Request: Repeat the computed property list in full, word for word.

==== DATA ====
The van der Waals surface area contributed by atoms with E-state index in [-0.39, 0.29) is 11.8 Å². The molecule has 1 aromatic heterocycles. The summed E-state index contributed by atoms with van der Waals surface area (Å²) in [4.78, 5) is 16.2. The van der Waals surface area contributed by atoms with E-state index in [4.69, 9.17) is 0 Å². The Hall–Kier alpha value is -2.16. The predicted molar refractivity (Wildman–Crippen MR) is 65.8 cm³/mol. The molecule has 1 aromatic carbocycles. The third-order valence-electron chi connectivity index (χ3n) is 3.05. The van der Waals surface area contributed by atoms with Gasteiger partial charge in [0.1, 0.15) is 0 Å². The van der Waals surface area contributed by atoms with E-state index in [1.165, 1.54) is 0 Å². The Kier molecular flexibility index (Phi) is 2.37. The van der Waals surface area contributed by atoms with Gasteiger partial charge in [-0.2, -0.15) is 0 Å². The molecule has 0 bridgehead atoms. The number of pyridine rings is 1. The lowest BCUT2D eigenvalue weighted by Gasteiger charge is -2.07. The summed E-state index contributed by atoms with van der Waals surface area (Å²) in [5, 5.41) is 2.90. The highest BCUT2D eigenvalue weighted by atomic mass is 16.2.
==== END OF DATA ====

The van der Waals surface area contributed by atoms with E-state index in [-0.39, 0.29) is 11.8 Å². The molecule has 1 aromatic heterocycles. The summed E-state index contributed by atoms with van der Waals surface area (Å²) in [4.78, 5) is 16.2. The van der Waals surface area contributed by atoms with E-state index in [4.69, 9.17) is 0 Å². The Hall–Kier alpha value is -2.16. The predicted molar refractivity (Wildman–Crippen MR) is 65.8 cm³/mol. The molecule has 1 aromatic carbocycles. The third-order valence-electron chi connectivity index (χ3n) is 3.05. The van der Waals surface area contributed by atoms with Gasteiger partial charge in [0.1, 0.15) is 0 Å². The van der Waals surface area contributed by atoms with E-state index in [1.165, 1.54) is 0 Å². The Kier molecular flexibility index (Phi) is 2.37. The van der Waals surface area contributed by atoms with Gasteiger partial charge in [-0.2, -0.15) is 0 Å². The molecule has 0 bridgehead atoms. The number of pyridine rings is 1. The lowest BCUT2D eigenvalue weighted by Gasteiger charge is -2.07. The summed E-state index contributed by atoms with van der Waals surface area (Å²) in [5, 5.41) is 2.90. The highest BCUT2D eigenvalue weighted by atomic mass is 16.2.